Foot-And-Mouth disease situation in North West, Limpopo and KwaZulu-Natal Provinces
A case of Foot and Mouth Disease (FMD) was confirmed on a commercial stud farm in North West province. The Provincial Veterinary Services conducted epidemiological investigations following reports and a positive laboratory results and have confirmed the diagnosis. The farm and other linked farms have been placed under quarantine while further surveillance in the area is being conducted to determine the extent of the outbreak. A Joint Operations Commission, supported by the local MMCs for Safety and Security, the Provincial Disaster Risk Management Committees of both Dr Kenneth Kaunda and JB Marks was established and its first sitting was on Sunday 20th. All present at the JOC pledged their unwavering support for the control of this outbreak.
Furthermore, an outbreak of Foot and Mouth Disease (FMD) was detected in the previous FMD free zone in Collins Chabane municipality (Vhembe) in Limpopo Province in March 2022. Infection was detected in two locations in the former FMD free zone and involves cattle in communal grazing areas. One of the two new infected locations is in the Disease Management Area, which was declared in January 2019 and remains in place, while the other is north of it. Other locations in the area with clinical signs suggestive of FMD are under investigation.
This outbreak is most likely due to spill-over from an outbreak in the adjacent FMD Protection zone, which was detected in March 2021. There are permanent movement restrictions in place in the protection zone, preventing the free movement of cloven-hoofed livestock into the FMD free zone. The affected diptanks were placed under quarantine and no cloven-hoofed animals were allowed to move from these locations.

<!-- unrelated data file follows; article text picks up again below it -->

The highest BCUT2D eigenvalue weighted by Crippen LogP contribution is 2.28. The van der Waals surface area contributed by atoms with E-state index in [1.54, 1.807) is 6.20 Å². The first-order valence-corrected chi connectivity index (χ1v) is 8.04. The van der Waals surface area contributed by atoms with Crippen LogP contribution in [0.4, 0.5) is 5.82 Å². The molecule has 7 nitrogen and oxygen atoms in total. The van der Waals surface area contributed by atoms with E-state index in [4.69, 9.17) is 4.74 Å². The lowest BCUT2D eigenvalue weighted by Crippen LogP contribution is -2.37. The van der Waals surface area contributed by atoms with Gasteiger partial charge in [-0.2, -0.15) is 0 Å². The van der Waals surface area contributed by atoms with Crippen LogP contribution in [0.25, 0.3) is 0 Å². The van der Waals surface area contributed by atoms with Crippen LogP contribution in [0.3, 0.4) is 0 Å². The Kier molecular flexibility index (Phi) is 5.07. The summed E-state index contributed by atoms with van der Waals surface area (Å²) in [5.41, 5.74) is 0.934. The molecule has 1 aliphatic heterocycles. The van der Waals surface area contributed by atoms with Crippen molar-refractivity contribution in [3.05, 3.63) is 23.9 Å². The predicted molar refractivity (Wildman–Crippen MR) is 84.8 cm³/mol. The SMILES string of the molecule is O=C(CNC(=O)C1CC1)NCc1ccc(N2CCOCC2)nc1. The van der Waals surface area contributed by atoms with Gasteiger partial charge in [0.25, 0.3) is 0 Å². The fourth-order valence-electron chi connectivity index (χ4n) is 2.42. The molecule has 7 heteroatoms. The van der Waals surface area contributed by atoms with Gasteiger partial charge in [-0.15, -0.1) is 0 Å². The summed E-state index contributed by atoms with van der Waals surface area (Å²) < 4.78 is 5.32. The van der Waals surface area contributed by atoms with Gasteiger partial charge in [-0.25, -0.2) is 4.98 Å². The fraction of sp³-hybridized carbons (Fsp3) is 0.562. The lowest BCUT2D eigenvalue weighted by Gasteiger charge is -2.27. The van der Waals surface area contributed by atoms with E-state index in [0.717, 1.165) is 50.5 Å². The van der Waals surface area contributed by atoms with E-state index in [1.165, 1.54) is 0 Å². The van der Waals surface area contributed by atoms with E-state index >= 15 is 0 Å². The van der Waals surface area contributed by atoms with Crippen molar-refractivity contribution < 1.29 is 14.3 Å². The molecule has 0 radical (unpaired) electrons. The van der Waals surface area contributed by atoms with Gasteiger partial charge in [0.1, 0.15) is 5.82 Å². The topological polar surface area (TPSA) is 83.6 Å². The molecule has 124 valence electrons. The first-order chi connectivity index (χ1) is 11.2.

In an effort to curtail the spread of the disease, cattle were vaccinated to establish a band of resistant animals around the known positive diptanks. Based on surveillance activities conducted in the second half of 2021, it appeared at the time that the infection had come to an end. However, it resurfaced in 2022 in the former FMD free zone.
Map 1: Limpopo Province FMD outbreak and DMA
Surveillance activities in the newly affected area are underway to determine the extent of the spread of the disease both within the DMA and to the north of the DMA. Vaccination in the area has started in an effort to curtail further spread of the disease.
In addition to the outbreak in Limpopo province, the FMD outbreak in KwaZulu Natal is still continuing and the vaccination campaign has begun. Two new affected locations have been identified. One falls just outside of the DMA in the Mthonjaneni municipality, while the other one falls some distance to the south-west of the DMA, in the uMlalazi municipality (near the Nkandla and Maphumulo muncipalities). The newly infected diptanks have been placed under quarantine, and no cloven hoofed animals are allowed to move from these locations. Clinical and serological surveillance has been intensified in the diptanks surrounding the newly infected area to determine the extent of the spread.
Map 3: KwaZulu-Natal FMD outbreak and DMA
All farmers, livestock owners, members of industry and other stakeholders are urged to abide by the movement restrictions in place in both the Limpopo and KZN DMA’s, as well as the restrictions within the affected areas. These restrictions are deemed necessary to prevent the further spread of the virus out of the affected areas.
All farmers, livestock owners, members of industry and other stakeholders in the rest of the country are urged to use caution when sourcing cattle, the notion of “know what you are buying” holds true in this instance; ensure that you know the health of the animals you are investing in and where possible, seek a health attestation from the seller’s veterinarian.
Livestock owners are reminded that foot and mouth disease is transmitted by moving cattle from infected premises and urge all owners not to move animals if there is a suspicion of illness. All buyers must ensure they get an attestation from the seller, confirming the health status of the animals they are buying. Should any suspicious clinical symptoms (salivation, blisters in the mouth, limping or hoof lesions) be seen, it should be reported to the local State Veterinarian immediately and such animals must not be moved under any circumstances.
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